The Norman Transcript

Sports

October 30, 2012

Refs will be enforcing new no-flop rule as season begins tonight

NORMAN — It’s not just the flopping that the NBA is trying to squash.

It’s Reggie Evans looking like he was zapped by about 10,000 volts of electricity when Memphis guard Tony Allen’s arm hit him while Evans — yes, Evans — was setting a screen.

It’s Dwyane Wade trying to trick the referees by flinging his leg out on a jumpshot and falling to the ground when it makes contact with Celtics guard Mikael Pietrus.

It’s Danilo Gallinari “flailing” and holding his face in a soccer-style, “gross over-embellishment” — the league’s own words — after running into a screen by the Lakers’ Pau Gasol.

Those were some of the examples the NBA used in a video sent to players and teams describing what exactly will be subject to fines this season in the first year of a new program aimed at curbing the kind of deceptive, and sometimes downright laughable, acting jobs that made Ray Allen’s performance in “He Got Game” appear Oscar-worthy.

And the video didn’t even include the hilarious attempted double dupe from Oklahoma City’s James Harden and San Antonio’s Manu Ginobili on the same play in Game 1 of the Western Conference finals last season.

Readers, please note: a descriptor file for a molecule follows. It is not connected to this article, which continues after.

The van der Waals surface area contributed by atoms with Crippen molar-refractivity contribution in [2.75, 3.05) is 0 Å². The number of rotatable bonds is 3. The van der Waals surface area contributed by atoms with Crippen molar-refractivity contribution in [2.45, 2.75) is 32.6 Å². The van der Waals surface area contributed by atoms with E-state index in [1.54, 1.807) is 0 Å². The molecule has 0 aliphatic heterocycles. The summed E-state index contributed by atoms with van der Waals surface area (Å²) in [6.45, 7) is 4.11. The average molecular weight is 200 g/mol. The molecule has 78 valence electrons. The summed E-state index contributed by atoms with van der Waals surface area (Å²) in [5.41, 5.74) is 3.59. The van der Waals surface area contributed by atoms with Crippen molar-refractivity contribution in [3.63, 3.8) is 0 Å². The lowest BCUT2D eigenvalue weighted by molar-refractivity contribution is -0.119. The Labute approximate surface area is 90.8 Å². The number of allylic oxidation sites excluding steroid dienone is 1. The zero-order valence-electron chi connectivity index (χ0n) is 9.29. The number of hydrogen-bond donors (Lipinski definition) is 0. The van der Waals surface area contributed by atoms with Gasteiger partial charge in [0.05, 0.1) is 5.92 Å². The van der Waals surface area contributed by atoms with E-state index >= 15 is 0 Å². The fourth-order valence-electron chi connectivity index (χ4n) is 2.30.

Floppers beware. The league is coming for you, and your money, this season.

The NBA season begins on Tuesday with three games — Washington at Cleveland, Boston at Miami and Dallas at the Los Angeles Lakers — and for the first time, the players will face the possibility of stiff punishment for trying to trick the referees into a foul that wasn’t warranted. Commissioner David Stern issued an edict that he hopes will make flopping go the way of the four-corner offense and the short shorts.

The tactic has been prevalent for years — Pacers sharpshooter Reggie Miller and Kings center Vlade Divac were among the more creative floppers of the previous generation — as players looked for any edge they could get to swing the outcome in their favor. At full speed and with bodies everywhere, determining which players were flopping and which were making good basketball plays in the blink of an eye proved to be incredibly difficult for referees.

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